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February 1, 2013

Right through the very heart of it
Posted by Avram Grumer at 08:09 PM * 9 comments

Former NYC mayor Ed Koch has died, on the very same day that a documentary about him opens. There’s something theatrically appropriate, something inherently Koch-like, about that.

Maybe it’s that he was mayor all through my teens and into my early twenties (1978–89), but he’s always seemed like the definitive mayor of New York City. He was somehow iconic. How iconic? Well, there was this:

That was the 1983 Academy Award winner for Best Animated Short, Sundae in New York. And if you’re wondering about the number of garbage references, yeah, there’d been a 17-day strike of private garbage workers in 1981, and a lot of general tension between Koch and the unions in recovering from the fiscal crisis.

There was also this brief clip in an episode of The Critic:

But the truly amazing thing is that Ed Koch was so much the essence of the New York mayor that his iconic quality stretched backwards through time! You can catch a glimpse of the fictional mayor character in the original 1974 The Taking of Pelham One Two Three. Even though the movie was made when Lindsay was mayor, and released during the Beame administration, somehow the mayor character looks like Ed Koch:

Comments on Right through the very heart of it:
#1 ::: Madeleine Robins ::: (view all by) ::: February 01, 2013, 09:45 PM:

When I was a kid going to school on Bleecker Street in Greenwich Village in the early-mid 60s, there were campaign posters for Koch everywhere (running for City Council, maybe?), so many that, a decade or so later, when he became mayor (and I was not living in the city) I saw photos of him and had a full-body flush of recognition. That guy! I remember that guy. How is it he looks exactly the same as he did when I was six? He was sort of the last of the quintessential New York Mayors (Lindsay was one too, but of an entirely different branch).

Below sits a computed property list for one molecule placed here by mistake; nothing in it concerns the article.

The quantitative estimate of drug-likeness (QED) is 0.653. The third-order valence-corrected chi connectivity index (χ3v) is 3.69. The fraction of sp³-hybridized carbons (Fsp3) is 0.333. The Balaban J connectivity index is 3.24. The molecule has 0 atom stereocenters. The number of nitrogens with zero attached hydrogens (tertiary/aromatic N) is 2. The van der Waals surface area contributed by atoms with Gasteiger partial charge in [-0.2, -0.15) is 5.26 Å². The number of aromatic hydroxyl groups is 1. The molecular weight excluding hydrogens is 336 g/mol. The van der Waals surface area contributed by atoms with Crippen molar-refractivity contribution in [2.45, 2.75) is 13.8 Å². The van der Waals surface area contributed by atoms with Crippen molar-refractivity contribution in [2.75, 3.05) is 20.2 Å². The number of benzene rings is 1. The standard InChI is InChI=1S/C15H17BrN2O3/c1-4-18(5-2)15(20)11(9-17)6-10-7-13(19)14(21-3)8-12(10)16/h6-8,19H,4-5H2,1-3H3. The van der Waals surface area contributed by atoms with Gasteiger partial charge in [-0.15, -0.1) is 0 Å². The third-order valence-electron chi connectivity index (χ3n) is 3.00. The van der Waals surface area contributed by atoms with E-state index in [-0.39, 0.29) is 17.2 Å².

#2 ::: Rick York ::: (view all by) ::: February 01, 2013, 10:06 PM:

I can remember when we (NYC) were in one of our periodic dry spells and Ed Koch taught me how to shave without running the water in a constant stream.

I still - almost 40 years later - shave the same way. And, I can't leave a faucet running.

Ed Koch was and is my water conscience

#3 ::: Serge Broom ::: (view all by) ::: February 01, 2013, 10:11 PM:

Madeleine... Your school was on Bleecker Street? How cool. Why? Because Doctor Strange lived at 177A Bleecker Street.

#4 ::: Erik Nelson ::: (view all by) ::: February 01, 2013, 10:43 PM:

When he lost the election, the New York Times had a picture of a novelty store with all the Ed Koch rubber masks marked down.

#5 ::: Madeleine Robins ::: (view all by) ::: February 02, 2013, 02:04 PM:

Serge: My school (Little Red School House) is on the corner of Bleecker and Sixth Avenue. Sadly, I never saw Doctor Strange in the neighborhood. That would have been cool.

#6 ::: C. Wingate ::: (view all by) ::: February 02, 2013, 02:55 PM:

He also died the day before the 100th anniversary of the opening of the present Grand Central Terminal.

Koch was even more iconically the mayor of NYC than Schaefer was mayor of Baltimore.

#7 ::: Ginger ::: (view all by) ::: February 02, 2013, 11:06 PM:

He was a complex man, a New Yorker through and through. I admire him for his refusal to comment on his sexuality, leaving everyone to wonder. Back then, that was a BFD. He could have done better, he could have been a lot worse, but he will always have my admiration and gratitude for his stand against bigotry.

He was a mensch, a haimischer mensch.

#8 ::: John A Arkansawyer ::: (view all by) ::: February 04, 2013, 07:48 AM:

Ginger@7: He was a complex man, wasn't he? Fell down totally on AIDS yet had a great record otherwise on on gay and lesbian issues. That's so the reverse of the typical trajectory.

#9 ::: Teresa Nielsen Hayden ::: (view all by) ::: February 08, 2013, 12:34 AM:

Madeleine:

Sadly, I never saw Doctor Strange in the neighborhood. That would have been cool.
I did once see Quentin Crisp in that neighborhood. He wasn't Doctor Strange, but my headcanon was always sure they were acquainted.

Not quite speaking of tangential subjects --

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